Show Stopped

What happens when you live a dream? Abigail Pogrebin did, and lived to write about it, on "Showstopper."  Pogrebin was cast in the young ensemble of "Merrily We Roll Along," Stephen Sondheim's one big flop in an otherwise successful career. What went wrong? She brings us backstage, and before and after. She muses that sometimes after you have lived your dream, there really is nothing else for you to do but live your life. After that experience, she leaves showbusiness and becomes a journalist. Thirty years later, on a Cast Reunion Concert Show,  she relives the dream, ponders what might have been, and realizes she has lived the life she has wanted to live all alone. As a show fanatic, I loved the backstage story she infuses in her piece - it's not gossipy, but more personal. But more appealing was her internal journey, and how she wrote about living the life after the show closed. I wished the piece was longer - this was a "Kindle Single" so it is just short of a novella. But what is here I cherished reading, and perfect for lovers of Broadway.  BC25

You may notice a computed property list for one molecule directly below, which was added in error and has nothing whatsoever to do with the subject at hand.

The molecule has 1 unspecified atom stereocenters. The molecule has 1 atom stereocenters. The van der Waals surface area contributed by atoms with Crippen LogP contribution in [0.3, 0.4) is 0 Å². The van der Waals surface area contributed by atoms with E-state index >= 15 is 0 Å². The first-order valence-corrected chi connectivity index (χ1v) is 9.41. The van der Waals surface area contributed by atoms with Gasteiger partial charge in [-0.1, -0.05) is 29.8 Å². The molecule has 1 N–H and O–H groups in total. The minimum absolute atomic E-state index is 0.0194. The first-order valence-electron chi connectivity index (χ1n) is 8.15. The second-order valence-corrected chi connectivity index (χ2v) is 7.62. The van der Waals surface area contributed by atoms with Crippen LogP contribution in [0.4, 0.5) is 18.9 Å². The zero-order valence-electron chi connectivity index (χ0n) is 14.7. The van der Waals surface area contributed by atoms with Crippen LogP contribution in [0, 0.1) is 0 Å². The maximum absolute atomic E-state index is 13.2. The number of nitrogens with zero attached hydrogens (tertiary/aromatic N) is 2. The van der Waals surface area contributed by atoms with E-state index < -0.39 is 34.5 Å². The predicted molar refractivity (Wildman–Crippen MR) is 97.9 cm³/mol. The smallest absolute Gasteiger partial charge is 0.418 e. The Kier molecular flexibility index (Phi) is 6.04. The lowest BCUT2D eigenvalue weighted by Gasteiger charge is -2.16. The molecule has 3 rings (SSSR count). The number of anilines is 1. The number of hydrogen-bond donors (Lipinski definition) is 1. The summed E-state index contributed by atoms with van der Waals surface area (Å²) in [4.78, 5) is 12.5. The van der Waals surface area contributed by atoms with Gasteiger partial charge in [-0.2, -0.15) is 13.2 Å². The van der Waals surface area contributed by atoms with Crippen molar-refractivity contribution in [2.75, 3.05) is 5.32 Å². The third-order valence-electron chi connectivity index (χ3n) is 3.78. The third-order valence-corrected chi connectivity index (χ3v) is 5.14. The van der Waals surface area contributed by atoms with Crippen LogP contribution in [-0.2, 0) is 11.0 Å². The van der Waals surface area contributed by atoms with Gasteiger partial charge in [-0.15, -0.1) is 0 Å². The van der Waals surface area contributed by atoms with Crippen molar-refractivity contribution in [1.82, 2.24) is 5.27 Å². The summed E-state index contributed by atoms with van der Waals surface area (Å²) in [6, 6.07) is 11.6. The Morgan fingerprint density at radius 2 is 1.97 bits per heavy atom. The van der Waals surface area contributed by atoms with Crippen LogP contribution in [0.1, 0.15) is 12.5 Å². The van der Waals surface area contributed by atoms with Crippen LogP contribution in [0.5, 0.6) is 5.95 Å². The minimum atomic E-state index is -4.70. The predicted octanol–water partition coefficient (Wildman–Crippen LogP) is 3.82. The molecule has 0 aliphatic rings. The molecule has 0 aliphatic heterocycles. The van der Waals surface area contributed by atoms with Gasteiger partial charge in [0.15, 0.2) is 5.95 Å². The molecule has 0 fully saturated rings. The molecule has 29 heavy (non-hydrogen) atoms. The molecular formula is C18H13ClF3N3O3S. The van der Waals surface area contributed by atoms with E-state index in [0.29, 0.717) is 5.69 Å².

Monday, August 22, 2011

The Springs We've Seen